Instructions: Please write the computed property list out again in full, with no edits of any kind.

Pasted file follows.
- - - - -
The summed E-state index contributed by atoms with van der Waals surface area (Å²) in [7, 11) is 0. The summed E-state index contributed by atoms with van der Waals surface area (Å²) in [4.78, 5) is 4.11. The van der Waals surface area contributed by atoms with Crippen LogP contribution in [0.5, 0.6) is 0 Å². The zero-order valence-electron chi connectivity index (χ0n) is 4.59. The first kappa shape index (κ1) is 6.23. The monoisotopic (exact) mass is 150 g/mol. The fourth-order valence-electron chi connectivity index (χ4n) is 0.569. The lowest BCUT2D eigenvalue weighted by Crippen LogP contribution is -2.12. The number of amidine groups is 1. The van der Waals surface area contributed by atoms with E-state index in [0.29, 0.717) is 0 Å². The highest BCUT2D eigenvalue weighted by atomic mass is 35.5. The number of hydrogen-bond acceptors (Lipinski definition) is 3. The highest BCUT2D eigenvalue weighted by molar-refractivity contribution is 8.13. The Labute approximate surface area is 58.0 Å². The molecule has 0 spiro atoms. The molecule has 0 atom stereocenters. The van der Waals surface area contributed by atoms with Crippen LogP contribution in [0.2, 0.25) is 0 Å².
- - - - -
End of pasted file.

The summed E-state index contributed by atoms with van der Waals surface area (Å²) in [7, 11) is 0. The summed E-state index contributed by atoms with van der Waals surface area (Å²) in [4.78, 5) is 4.11. The van der Waals surface area contributed by atoms with Crippen LogP contribution in [0.5, 0.6) is 0 Å². The zero-order valence-electron chi connectivity index (χ0n) is 4.59. The first kappa shape index (κ1) is 6.23. The monoisotopic (exact) mass is 150 g/mol. The fourth-order valence-electron chi connectivity index (χ4n) is 0.569. The lowest BCUT2D eigenvalue weighted by Crippen LogP contribution is -2.12. The number of amidine groups is 1. The van der Waals surface area contributed by atoms with E-state index in [0.29, 0.717) is 0 Å². The highest BCUT2D eigenvalue weighted by atomic mass is 35.5. The number of hydrogen-bond acceptors (Lipinski definition) is 3. The highest BCUT2D eigenvalue weighted by molar-refractivity contribution is 8.13. The Labute approximate surface area is 58.0 Å². The molecule has 0 spiro atoms. The molecule has 0 atom stereocenters. The van der Waals surface area contributed by atoms with Crippen LogP contribution in [0.2, 0.25) is 0 Å².